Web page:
MANILA, Philippines — The government’s immunization program against COVID-19 will continue despite the death of a healthcare worker following vaccination, the Department of Health (DOH) made clear yesterday.
Beverly Lorraine Ho, DOH Disease Prevention and Control Bureau director, said there is no reason for the government to suspend the vaccine rollout, considering that authorities have not found a link between the immunization and death of the HCW.
“Causality assessment has determined that there is no correlation between the vaccine and this event and therefore our national deployment of COVID vaccine shall continue. While we regret the occurrence of this event, we also wish to reiterate and emphasize that all vaccine the FDA approved and rolled out in the country remain safe and effective instrument in helping prevent severe case of COVID infection,” Ho said at a virtual briefing yesterday.
The government, she added, is also not making any change in the existing vaccination protocol since other countries do not conduct a test prior to vaccination as part of screening.
Malacañang, meanwhile, said it’s in favor of vaccinating the elderly using vaccines developed by China’s Sinovac, despite FDA warning regarding the lack of a concrete study on the vaccines’ efficacy on individuals 60 year old and above.
“We are very supportive since there are many countries around the world which use Sinovac for their senior citizens. And I think steps will be taken to ask the local representative of Sinovac to present additional data to the FDA,” presidential spokesman Harry Roque said.
Rommel Lobo, National Adverse Events Following Immunization (NAEFI) vice-chairman, said the death of the 47-year old HCW was unrelated to the vaccination.
“From the clinic paper we reviewed, the investigation and the evaluation, it clearly pointed to a death secondary to coronavirus infection and not (to the) vaccine that the patient had,” he pointed out.
Investigation showed that the HCW initially tested positive for COVID last Feb 22, but turned negative when tested the following day. On the day she was vaccinated with Sinovac, she declared no symptoms of the infection during screening.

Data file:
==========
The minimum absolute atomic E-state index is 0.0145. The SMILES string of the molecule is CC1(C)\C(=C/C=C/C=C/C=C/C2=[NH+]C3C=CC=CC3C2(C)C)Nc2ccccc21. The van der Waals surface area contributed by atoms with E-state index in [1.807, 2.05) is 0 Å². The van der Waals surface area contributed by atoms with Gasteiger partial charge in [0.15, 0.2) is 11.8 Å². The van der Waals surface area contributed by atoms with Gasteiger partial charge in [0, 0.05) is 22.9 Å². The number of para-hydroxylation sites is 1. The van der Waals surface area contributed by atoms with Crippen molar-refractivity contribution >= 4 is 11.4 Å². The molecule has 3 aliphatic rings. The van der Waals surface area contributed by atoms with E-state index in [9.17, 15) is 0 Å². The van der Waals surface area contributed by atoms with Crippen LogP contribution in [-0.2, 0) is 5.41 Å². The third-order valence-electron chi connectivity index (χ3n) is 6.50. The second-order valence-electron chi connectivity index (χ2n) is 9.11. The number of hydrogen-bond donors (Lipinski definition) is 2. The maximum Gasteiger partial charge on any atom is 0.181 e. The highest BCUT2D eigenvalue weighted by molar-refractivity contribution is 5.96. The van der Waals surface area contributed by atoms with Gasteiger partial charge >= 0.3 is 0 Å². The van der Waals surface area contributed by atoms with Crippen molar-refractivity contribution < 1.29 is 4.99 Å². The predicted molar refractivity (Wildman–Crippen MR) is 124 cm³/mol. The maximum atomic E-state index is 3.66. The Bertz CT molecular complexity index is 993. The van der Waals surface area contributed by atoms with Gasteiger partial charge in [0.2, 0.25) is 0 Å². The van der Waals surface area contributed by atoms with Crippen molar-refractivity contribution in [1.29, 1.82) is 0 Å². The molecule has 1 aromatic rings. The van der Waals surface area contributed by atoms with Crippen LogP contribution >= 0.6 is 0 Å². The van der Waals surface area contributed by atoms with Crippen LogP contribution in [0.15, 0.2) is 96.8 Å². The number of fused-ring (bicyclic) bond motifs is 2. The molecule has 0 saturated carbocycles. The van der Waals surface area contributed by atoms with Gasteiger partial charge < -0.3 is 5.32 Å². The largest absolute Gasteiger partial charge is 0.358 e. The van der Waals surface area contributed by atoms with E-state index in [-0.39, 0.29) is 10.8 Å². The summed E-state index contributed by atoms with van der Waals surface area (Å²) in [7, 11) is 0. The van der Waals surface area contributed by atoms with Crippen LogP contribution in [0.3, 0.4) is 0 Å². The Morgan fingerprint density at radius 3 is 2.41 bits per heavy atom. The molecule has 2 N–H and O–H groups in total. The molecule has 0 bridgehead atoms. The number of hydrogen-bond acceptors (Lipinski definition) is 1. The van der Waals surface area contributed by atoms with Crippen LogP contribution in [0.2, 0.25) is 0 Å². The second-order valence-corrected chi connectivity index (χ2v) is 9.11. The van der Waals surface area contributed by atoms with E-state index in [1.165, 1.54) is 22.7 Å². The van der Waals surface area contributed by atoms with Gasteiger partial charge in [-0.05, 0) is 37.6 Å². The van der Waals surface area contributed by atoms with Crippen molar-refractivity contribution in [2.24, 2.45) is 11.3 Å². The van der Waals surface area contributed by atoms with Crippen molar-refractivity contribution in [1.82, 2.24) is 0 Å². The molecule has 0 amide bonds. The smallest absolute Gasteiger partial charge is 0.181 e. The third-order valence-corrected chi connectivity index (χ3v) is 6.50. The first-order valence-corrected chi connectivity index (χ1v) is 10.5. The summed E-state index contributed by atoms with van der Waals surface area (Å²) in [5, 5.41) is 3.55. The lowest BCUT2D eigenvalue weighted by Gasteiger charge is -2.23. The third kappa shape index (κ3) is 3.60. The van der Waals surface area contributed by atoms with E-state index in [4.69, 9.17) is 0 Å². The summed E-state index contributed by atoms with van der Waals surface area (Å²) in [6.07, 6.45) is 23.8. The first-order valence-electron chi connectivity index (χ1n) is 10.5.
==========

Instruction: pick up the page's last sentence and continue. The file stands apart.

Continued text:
Lobo said that although the HCW tested positive, she was still vaccinated because it was concluded that the virus detected might have been remnants of the COVID infection she had acquired.
On March 8 or four days after vaccination, the HCW again tested positive for COVID but refused hospital admission. Although she was hospitalized days later, she succumbed to the infection on March 13.
“Vaccine does not cause, as we all know, COVID-19 because it’s an inactivated vaccine and none of the vaccines used in the Philippines can make people sick with COVID 19,” Lobo stressed.
Exposed to asymptomatic
Noting the surge in COVID cases, he opined that the HCW may have been exposed to an infected but asymptomatic individual and that this exposure is most likely responsible for the symptoms the patient manifested before death.
Lobo said the vaccine could not immediately provide protection because it takes time for the body to develop antibodies.
FDA director-general Eric Domingo explained that during the first weeks after injection with the vaccine, a person still has no protection because this is the time the immune system is trying to develop.
“So (it is really) expected that during the first few weeks of vaccination, (the) risk of getting infected and getting severe illness (is) probably the same as (that of) a non-vaccinated person. We reported (to the vaccine manufacturer) the death of a patient who received Sinovac and later developed COVID. We ask them for information of any similar events that have happened in other countries,” Domingo said, adding that the FDA is still waiting for response from Sinovac.
He also said that it is not clear if the HCW could qualify for the indemnity fund.
The FDA already recorded 7,469 suspected cases of adverse reaction following immunization (AEFI), a majority of which are mild. Of the total AEFI, only 137 were reported as serious.
Domingo said the AEFI rate of 2.2 percent with Sinovac and 5.19 percent with Astra Zeneca are “expected” and that all AEFI cases have been reported to the NAEFI committee for assessment. Those who reported serious adverse reaction and hospitalized were sent home after the resolution of the symptoms.
He also noted that the FDA had a meeting with Astra Zeneca concerning the reported cases of blood clotting among those who receive the vaccine in Europe.
“The findings really is that the blood-clotting event is similar to what will happen in a normal population without a vaccine, or even in a population that are vaccinated even with other brands,” Domingo disclosed.
As this developed, Roque got help from a health expert in debunking statement of former health secretary Esperanza Cabral that the country is now “10 steps back from square one” with over 61,000 active COVID-19 cases, or the same level as in July 2020.
Dr. Edsel Salvana, the director of the Institute of Molecular Biology and Biotechnology at the UP National Institute of Health, said the Philippines has gone a long way in addressing the health crisis since last year’s outbreak of the pandemic.